Zimbabwe will rejoin the Commonwealth this year, and President Mnangagwa has formally informed the British government of this position, The Sunday Mail has gathered.
The President has also — on top of undertaking to dispatch technical teams to London to kickstart comprehensive talks — reminded Prime Minister Theresa May’s administration of its colonial obligation to provide compensation to white farmers affected by Zimbabwe’s Land Reform Programme.
Senior Government last week said President Mnangagwa expressed commitment to re-engagement when he met PM May’s special envoy, Mrs Harriet Baldwin, in Harare last Friday.
That this was Mrs Baldwin’s first overseas engagement as Britain’s Minister for Africa speaks volumes about President Mnangagwa’s drive to normalise Zimbabwe’s relations with the entire international community.
Officials on Friday also said President Mnangagwa had expressed his readiness to meet PM May.
Mrs Baldwin was in Zimbabwe to explore restoration of diplomatic relations between the two governments.
Her predecessor, Mr Rory Stewart, met President Mnangagwa soon after his inauguration in Harare on November 24, 2017 to discuss the same subject.
An official told this paper, “President Mnangagwa articulated the land issue at length, affirming that while the programme was irreversible, Government was committed to bringing finality to the matter which sparked the fallout between the two countries spanning nearly two decades.
“Minister Baldwin listened attentively as President Mnangagwa explained the position on the land issue and she promised to deliver the message to her principals in London. The meeting went well and yes, the President declared Zimbabwe’s intention to rejoin the Commonwealth.
“It was significant that the Head of State himself made such a commitment. Britain appreciates that this will go a long way in mending relations between the two countries.”
Another said, “It is our intention to join the Commonwealth, but this is something that is not going to take place immediately. It is definitely going to happen at the appropriate time.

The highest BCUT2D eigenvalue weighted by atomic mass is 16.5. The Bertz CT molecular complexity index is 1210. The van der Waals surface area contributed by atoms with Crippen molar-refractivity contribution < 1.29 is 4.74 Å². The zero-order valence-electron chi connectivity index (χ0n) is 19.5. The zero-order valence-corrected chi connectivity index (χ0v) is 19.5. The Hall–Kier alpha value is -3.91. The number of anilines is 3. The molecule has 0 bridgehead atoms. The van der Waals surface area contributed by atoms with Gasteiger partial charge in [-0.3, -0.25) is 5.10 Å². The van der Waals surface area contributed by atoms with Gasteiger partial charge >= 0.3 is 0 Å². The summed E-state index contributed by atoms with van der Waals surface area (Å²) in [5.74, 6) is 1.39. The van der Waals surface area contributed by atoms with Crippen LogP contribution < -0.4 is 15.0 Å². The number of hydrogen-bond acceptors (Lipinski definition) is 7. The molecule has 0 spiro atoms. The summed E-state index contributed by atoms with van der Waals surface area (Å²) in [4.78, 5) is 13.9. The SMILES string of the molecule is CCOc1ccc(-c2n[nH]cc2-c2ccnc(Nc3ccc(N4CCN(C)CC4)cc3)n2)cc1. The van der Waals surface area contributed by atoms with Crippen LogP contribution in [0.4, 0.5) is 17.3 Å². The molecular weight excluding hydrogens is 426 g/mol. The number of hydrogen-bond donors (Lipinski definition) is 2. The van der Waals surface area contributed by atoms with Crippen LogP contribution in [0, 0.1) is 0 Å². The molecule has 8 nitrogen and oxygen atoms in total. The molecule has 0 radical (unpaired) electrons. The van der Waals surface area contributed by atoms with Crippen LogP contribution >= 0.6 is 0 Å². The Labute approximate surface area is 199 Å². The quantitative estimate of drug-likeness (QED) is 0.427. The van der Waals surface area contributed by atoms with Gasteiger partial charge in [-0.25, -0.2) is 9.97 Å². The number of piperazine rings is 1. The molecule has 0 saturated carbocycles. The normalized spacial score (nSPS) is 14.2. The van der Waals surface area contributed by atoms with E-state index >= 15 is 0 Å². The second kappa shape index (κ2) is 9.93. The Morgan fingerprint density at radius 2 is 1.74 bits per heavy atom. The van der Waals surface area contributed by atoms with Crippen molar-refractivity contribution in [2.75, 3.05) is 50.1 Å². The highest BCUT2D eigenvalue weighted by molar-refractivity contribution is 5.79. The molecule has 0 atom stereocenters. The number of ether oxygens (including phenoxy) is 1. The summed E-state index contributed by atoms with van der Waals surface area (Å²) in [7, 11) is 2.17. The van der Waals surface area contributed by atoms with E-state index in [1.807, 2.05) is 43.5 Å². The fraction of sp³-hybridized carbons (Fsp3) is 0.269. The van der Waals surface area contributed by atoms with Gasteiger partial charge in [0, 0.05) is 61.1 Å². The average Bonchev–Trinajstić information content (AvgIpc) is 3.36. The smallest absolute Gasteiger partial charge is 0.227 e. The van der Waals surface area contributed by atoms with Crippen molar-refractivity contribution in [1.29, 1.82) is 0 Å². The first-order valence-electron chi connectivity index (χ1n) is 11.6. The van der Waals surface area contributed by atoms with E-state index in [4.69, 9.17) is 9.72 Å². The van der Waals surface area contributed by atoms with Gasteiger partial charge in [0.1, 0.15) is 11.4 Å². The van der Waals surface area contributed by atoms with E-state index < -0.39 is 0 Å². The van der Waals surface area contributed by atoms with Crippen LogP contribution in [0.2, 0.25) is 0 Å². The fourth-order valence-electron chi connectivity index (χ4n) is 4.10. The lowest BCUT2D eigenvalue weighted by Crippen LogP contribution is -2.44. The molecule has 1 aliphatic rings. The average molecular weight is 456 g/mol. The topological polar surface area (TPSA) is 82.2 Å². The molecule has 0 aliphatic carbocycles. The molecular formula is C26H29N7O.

“I think for now, (Britain) are arranging their Commonwealth Summit for April. We will not be joining before then, but in the very near future. We’ll be able to set out plans of when we will start making efforts to rejoin.”
Minister Baldwin said of her visit: “I am pleased that my first overseas trip as minister has been to Zimbabwe. The historic events the country has experienced over the last few months have created an opportunity to strengthen UK-Zimbabwe relations as part of a wider process of international engagement.
“The upcoming elections are a major milestone for the people of Zimbabwe. When I met President Mnangagwa, I said my government welcomed his commitment to hold credible, peaceful, free and fair elections monitored by international observers.
“I have seen for myself that Zimbabwe is a country of enormous potential. With the right leadership, the right policy environment and a vibrant democracy and civil society, Zimbabwe can undergo the transformation it so richly deserves.”
Friday’s meeting touched on how Britain could assist Zimbabwe clear arrears to the World Bank, IMF and African Development Bank.
The UK Foreign Office confirmed as much, saying, “Minister Baldwin met with Finance Minister (Patrick) Chinamasa and Reserve Bank Governor John Mangudya to discuss the Government’s plans for clearing debt and normalising relations with the international financial institutions.
“Minister Baldwin welcomed the Government’s recommitment to the Lima Plan and confirmed that the UK would continue to support the Government’s reform agenda. Minister Baldwin also welcomed Government plans to attract more investment into agriculture through ensuring land tenure and compensation are tackled.
“Minister Baldwin met with Zimbabwean President Emmerson Mnangagwa and Foreign Minister Sibusiso Moyo to discuss the Zimbabwean Government’s vision for domestic transformation and international engagement through comprehensive political and economic reforms.
“As a central plank of this, they discussed the importance of the elections later this year being peaceful, credible, free and fair. Minister Baldwin welcomed the President’s commitment to invite international observers from the EU and UN as well as Sadc and AU.”
Zimbabwe withdrew from the Commonwealth in 2003 at the height of diplomatic tensions between Harare and London over land reforms.
Then British PM Tony Blair refused to provide compensation for land acquired from white commercial farmers for redistribution to indigenes as agreed at the 1979 Lancaster House Conference, which formalised Zimbabwe’s Independence from British colonial rule.